Atheism and death quotes

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Below are some quotes about atheism and death:

The website Skeptics Guide indicates that a significant number of atheists and agnostics believe in life after death and the website reported:

A survey compiled in 2014 by The Austin Institute for the Study of Family and Culture (AISFC) reveals that 32 percent of Americans who identified themselves as agnostics and atheists believe in an afterlife of some kind. In addition, 6 percent of the same non-theistic group expressed a belief in a “bodily resurrection”. These numbers were taken from a sample of 15,738 Americans, all of which were between the ages of 18 and 60. According to the data, 13.2 percent of Americans identify themselves as atheist, agnostic, or some other variation of non-believing.

I found these results to be quite surprising. Having been immersed in circles of atheists and agnostics for the past 20 years, the numbers revealed by this study are higher than I would have guessed, by quite a lot. What stands out the most is that 6% expressed a belief in resurrection. It could be a statistical anomaly of some sort (perhaps the respondents did not understand the question about bodily resurrection?) Why an atheist or agnostic would believe that a dead person could come back to life seems entirely contrary to their worldview.[1]

Science Daily reported that "Death anxiety increases atheists' unconscious belief in God".[2] In a Psychology Today article, Dr. Nathan A. Heflick reported similar results in other studies.[3]

On April 2, 2012, Science Daily further reported:

New University of Otago research suggests that when non-religious people think about their own death they become more consciously skeptical about religion, but unconsciously grow more receptive to religious belief...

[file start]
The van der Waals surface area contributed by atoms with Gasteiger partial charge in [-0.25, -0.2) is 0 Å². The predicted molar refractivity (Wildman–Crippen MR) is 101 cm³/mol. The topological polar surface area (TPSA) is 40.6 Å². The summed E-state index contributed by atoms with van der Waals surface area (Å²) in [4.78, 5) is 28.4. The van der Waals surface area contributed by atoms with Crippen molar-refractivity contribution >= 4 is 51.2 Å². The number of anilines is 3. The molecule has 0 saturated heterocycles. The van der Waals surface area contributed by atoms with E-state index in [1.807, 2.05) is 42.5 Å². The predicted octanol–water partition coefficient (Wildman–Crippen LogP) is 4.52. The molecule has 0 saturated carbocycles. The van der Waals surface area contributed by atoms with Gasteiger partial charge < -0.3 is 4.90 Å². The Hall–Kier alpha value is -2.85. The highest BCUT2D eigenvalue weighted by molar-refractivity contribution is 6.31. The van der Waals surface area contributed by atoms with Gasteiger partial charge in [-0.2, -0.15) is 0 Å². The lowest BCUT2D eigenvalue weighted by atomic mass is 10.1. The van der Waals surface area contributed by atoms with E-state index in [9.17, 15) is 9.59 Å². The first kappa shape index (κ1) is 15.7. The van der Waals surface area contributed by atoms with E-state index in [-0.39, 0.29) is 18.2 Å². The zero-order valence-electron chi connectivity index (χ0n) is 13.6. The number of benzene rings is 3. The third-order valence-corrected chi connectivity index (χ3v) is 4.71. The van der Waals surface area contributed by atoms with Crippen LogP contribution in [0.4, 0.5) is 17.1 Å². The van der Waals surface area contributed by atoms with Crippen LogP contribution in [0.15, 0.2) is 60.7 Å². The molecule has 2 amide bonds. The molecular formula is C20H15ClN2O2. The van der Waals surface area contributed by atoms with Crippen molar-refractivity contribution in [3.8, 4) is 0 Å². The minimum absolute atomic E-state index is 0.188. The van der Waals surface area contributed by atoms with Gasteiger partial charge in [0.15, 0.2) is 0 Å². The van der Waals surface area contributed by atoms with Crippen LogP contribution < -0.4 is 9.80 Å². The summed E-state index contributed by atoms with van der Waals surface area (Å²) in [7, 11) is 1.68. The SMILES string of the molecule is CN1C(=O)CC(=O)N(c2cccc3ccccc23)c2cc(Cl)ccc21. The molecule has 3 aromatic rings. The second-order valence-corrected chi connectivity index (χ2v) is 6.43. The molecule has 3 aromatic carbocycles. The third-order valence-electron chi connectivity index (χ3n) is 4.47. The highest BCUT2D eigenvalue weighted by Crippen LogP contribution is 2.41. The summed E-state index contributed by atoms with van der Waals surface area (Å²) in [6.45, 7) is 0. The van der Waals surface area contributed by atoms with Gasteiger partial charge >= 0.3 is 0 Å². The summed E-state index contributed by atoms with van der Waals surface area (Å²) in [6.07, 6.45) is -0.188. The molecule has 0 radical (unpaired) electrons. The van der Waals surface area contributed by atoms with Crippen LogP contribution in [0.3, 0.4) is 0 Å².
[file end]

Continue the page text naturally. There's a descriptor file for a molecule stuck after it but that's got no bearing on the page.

In the first study, researchers found that death-primed religious participants consciously reported greater belief in religious entities than similar participants who had not been death-primed. Non-religious participants who had been primed showed the opposite effect: they reported greater disbelief than their fellow non-religious participants in the control condition.

Study co-author Associate Professor Jamin Halberstadt says these results fit with the theory that fear of death prompts people to defend their own worldview, regardless of whether it is a religious or non-religious one.

"However, when we studied people's unconscious beliefs in the two later experiments, a different picture emerged. While death-priming made religious participants more certain about the reality of religious entities, non-religious participants showed less confidence in their disbelief," Associate Professor Halberstadt says.[2]

Quote on secular funerals

See also: Atheist funerals

Giles Frasier

British Reverend Giles Fraser, on secular funerals, article in The Guardian: